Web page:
Regaining Control of Your MS Treatment
Being diagnosed with multiple sclerosis is a lesson in loss of control. You are not in control of preventing it from being a part of your life. You cannot control when or how the next relapse will occur. You cannot control the fact that you are now at the medication station and you are never allowed to leave.
Sounds pretty bleak right? Maybe that is why so many people choose not to take their medicine from time to time, or in some cases, choose not to take their medicine at all. Like a child who won’t eat their vegetables, skipping meds can feel like our only outlet of control. And also like skipping your veggies, skipping your meds is not healthy.
However, I am not saying that you should forgo all control over the medicines you put into your body. On the contrary, I believe that you should harness all the control possible when it comes to dealing with your meds. It is something that needs to be looked at seriously and often.
Once you are diagnosed, it is necessary to have a detailed conversation with your neurologist about the drugs that will be prescribed to you. It is necessary to have a conversation at every visit to recap and tweak any prescriptions or change medicines completely. Your doctor is a great resource and is there to answer any questions that you have.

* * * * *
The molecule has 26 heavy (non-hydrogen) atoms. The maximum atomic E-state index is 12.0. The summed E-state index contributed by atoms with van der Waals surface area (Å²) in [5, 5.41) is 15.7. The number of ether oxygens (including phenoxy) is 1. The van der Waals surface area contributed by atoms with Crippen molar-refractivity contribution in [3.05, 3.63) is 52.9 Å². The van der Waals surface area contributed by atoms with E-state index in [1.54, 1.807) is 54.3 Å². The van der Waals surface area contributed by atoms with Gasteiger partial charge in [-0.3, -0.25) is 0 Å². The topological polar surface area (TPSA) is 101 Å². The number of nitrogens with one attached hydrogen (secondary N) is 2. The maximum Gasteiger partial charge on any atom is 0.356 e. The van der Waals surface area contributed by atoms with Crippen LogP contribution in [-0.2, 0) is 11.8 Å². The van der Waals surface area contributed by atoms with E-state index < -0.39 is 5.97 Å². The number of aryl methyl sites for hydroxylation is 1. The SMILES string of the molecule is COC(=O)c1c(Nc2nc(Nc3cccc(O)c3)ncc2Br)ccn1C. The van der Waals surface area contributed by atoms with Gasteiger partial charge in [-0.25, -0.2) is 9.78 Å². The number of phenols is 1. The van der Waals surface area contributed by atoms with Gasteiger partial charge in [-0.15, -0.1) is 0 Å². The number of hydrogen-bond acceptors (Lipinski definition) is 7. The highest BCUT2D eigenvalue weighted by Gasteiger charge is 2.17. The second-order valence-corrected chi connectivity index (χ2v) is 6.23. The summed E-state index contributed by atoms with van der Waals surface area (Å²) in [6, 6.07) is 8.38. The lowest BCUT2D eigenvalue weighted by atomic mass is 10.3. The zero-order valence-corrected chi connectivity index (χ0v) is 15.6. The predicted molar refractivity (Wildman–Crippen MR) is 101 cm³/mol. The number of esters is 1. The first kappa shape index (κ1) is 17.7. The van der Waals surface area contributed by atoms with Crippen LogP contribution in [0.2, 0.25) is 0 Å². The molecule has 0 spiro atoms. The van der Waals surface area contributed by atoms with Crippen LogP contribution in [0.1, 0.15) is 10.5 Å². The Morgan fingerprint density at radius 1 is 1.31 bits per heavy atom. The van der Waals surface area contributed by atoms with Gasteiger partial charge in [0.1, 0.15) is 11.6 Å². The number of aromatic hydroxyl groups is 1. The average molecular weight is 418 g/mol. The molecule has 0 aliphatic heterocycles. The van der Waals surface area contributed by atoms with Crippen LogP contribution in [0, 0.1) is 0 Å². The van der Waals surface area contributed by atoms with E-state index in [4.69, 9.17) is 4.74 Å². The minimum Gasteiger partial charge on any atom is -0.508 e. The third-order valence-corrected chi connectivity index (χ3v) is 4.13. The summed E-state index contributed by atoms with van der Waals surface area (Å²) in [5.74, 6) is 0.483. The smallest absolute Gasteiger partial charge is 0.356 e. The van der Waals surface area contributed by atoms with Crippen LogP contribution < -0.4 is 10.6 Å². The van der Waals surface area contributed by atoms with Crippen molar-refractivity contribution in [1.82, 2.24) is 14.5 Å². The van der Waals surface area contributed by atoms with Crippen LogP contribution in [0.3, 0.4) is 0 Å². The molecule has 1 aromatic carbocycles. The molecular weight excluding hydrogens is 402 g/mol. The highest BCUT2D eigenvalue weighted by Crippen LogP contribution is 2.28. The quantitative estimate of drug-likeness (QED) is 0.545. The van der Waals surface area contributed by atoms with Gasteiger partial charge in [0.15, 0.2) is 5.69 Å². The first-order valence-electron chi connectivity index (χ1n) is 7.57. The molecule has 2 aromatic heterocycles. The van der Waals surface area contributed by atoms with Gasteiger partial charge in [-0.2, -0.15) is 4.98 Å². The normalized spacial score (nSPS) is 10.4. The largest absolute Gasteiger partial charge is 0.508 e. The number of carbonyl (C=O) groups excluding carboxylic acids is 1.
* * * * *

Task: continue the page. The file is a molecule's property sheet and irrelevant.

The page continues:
I have a method to deal with my medicines. I have three categories for them:
- Relapse treatment
- Disease modification
- Symptom relief
Having a compartmentalized system for dealing with my meds showed me how I could regain control over my treatment and my life by making careful, well thought out decisions. I have been freed from the burden of the piles of pills that used to throttle me until I would finally just drop them without physician supervision. I no longer deal with my meds with reckless abandon.
Let’s look at the relapse treatment category. Firstly, I am one of those people who is quick to seek out treatment for my relapses. I believe that the faster my doctor sees me and gives me medicine to put in my system the better! I am sure you are all familiar with the protocol. First-time events are usually a five day IV steroid infusion and a full brain and spine MRI (with and without contrast).
Subsequent relapses can involve a myriad of routines depending on your doctor and how you are progressing. For me, they give me three days of IV steroids and a full brain and spine MRI (with and without contrast). I hate the steroids, but I am at every treatment and on time. My way of seeking control in this situation is by not allowing the nurses to leave in an IV port for the duration of the treatment.
They always say that it will make it easier for me in the following days, but I always say no. Truth is, if I had a port left in my arm then I would be thinking about my steroid treatment for the entirety of the three days. I would also have a freaking needle in my arm for three days that I would have to make considerations for when washing, changing clothes and basically any time I needed to move my arm or hold something.
I believe that the port in my arm would make their jobs easier, but I would much rather get poked with a needle three times than have one installed in me, thank you very much! I speak to the nurses much more politely though. I take a breath and say, ‘No, thank you,’ and then I stare at them smiling so that they know not to press the issue further. The key is to get the treatment that is necessary for your body to thrive and sort out the stuff that is unnecessary.